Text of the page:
What this means is that prophecy is not intended to show us the future, but shows us the future based upon continued obedience or lack of repentance. This means that there can be change in the prophecies fulfillment. Think of Jonah’s predication that in 40 days, all of Nineveh would be destroyed. Yet, what happened? Nineveh repented and they were sparred God’s wrath. So did the prophecy fail? Not at all. God was using the prophecy of impending judgment to bring about repentance. The prophecy brought about it’s intended purpose.
Gentry is helping us to see that those in Dispy circles are changing how they view prophecy. They are beginning to see that prophecy isn’t given to tell us the future, but to show us the future if certain conditions are or are not met.
Chisholm provides several other clear evidences of prophecy functioning as a goad to either repentance from sin or continuance in righteousness. This is prophecy’s main point: to either dynamically alter or effectively reinforce a people’s moral/spiritual condition, not to foretell the future for political pundits.
Because of this change, Dispensationalism will eventually fail. But Gentry doesn’t stop there. He shows that the predictions of Israel’s dominance of the world will not be fulfilled because those promises were conditional on her repentance and acceptance of Christ.
I believe Chisholm is correct in his view of the conditional nature and dynamic purpose of prophecy. And if he is correct, dispensationalism is no longer theologically viable.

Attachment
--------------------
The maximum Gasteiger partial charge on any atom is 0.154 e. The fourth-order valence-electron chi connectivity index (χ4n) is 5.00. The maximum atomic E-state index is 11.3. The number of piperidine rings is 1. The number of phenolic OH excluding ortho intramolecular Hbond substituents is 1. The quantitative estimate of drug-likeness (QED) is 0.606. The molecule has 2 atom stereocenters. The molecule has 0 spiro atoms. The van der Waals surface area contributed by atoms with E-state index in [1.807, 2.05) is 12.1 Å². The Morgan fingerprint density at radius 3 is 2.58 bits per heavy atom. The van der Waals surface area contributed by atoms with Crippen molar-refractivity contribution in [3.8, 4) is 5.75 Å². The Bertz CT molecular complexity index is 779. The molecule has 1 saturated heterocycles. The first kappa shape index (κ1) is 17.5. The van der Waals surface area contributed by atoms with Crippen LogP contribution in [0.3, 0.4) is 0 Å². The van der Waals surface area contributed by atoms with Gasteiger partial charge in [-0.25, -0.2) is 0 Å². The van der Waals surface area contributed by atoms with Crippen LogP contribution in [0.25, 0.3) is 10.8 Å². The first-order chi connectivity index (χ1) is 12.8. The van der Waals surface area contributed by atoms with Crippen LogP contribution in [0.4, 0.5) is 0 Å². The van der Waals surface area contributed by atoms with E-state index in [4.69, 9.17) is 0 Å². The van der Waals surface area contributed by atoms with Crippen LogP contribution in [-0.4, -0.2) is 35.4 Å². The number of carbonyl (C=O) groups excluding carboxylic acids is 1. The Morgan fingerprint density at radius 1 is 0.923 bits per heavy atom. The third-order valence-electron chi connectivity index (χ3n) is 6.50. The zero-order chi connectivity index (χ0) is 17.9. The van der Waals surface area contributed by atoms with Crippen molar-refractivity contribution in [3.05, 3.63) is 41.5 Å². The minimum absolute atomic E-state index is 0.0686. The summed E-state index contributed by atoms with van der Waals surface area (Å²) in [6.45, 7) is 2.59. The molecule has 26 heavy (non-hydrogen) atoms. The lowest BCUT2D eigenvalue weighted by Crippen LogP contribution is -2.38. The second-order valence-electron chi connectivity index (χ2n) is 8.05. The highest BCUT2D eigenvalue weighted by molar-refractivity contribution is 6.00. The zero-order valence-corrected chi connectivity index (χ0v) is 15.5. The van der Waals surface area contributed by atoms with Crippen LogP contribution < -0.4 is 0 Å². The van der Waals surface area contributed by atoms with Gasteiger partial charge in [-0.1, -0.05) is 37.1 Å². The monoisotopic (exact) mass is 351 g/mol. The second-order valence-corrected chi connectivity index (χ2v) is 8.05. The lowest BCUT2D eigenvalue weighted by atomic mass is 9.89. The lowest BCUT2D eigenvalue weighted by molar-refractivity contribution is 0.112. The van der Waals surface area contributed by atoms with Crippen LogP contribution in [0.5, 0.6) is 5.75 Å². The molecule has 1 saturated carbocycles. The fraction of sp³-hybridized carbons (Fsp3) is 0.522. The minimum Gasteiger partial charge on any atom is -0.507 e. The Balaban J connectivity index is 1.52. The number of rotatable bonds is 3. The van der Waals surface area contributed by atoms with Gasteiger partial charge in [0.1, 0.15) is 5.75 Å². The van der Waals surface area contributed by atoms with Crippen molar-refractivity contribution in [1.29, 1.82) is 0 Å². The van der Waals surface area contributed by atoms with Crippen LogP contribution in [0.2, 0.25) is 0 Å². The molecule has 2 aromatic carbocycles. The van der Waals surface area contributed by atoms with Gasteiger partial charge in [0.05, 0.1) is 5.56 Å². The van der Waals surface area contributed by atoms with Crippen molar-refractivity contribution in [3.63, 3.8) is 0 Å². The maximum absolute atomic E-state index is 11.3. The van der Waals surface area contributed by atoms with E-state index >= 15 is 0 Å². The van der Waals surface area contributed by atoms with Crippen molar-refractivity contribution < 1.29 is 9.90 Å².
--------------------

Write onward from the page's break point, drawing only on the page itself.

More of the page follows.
On Chisholm’s principles we can argue that the future of Israel is not necessarily to involve a return to the land to rule the world and re-establish the temple sacrificial system. The dynamic purpose of Old Testament prophecies of Israel’s future glory were intended to encourage faithfulness. But Israel rejected all of her prophets and then when God finally sent his Son, they said: “This is the heir; come, let us kill him, and seize his inheritance” (Matt 21:38). As a result, God gave them a final forty years after Christ to repent and turn to him.
Tragically, Israel did not repent and her temple was destroyed in AD 70. As a result, Israel’s prophetic hope of future world-dominion will not be fulfilled in the literal terms of the Old Testament hope. We should not be surprised at this for Jesus himself taught:
“I say to you, that many shall come from east and west, and recline at the table with Abraham, and Isaac, and Jacob, in the kingdom of heaven; but the sons of the kingdom shall be cast out into the outer darkness; in that place there shall be weeping and gnashing of teeth” (Matt 811-12).
“Therefore I say to you, the kingdom of God will be taken away from you, and be given to a nation producing the fruit of it.” (Matt 21:43).
This shows us that Israel will not rise up as a nation and rule for 1,000 years. Those days have passed, for Christ is ruling through His Kingdom now and there is no need for Israel, the descendants of Abraham, to rule again. This doesn’t mean that God’s prophecy of such failed. The prophecy wasn’t meant to be kept if the natural descendants were not obedient. It was given to spur on obedience, and the natural descendants failed in this regard.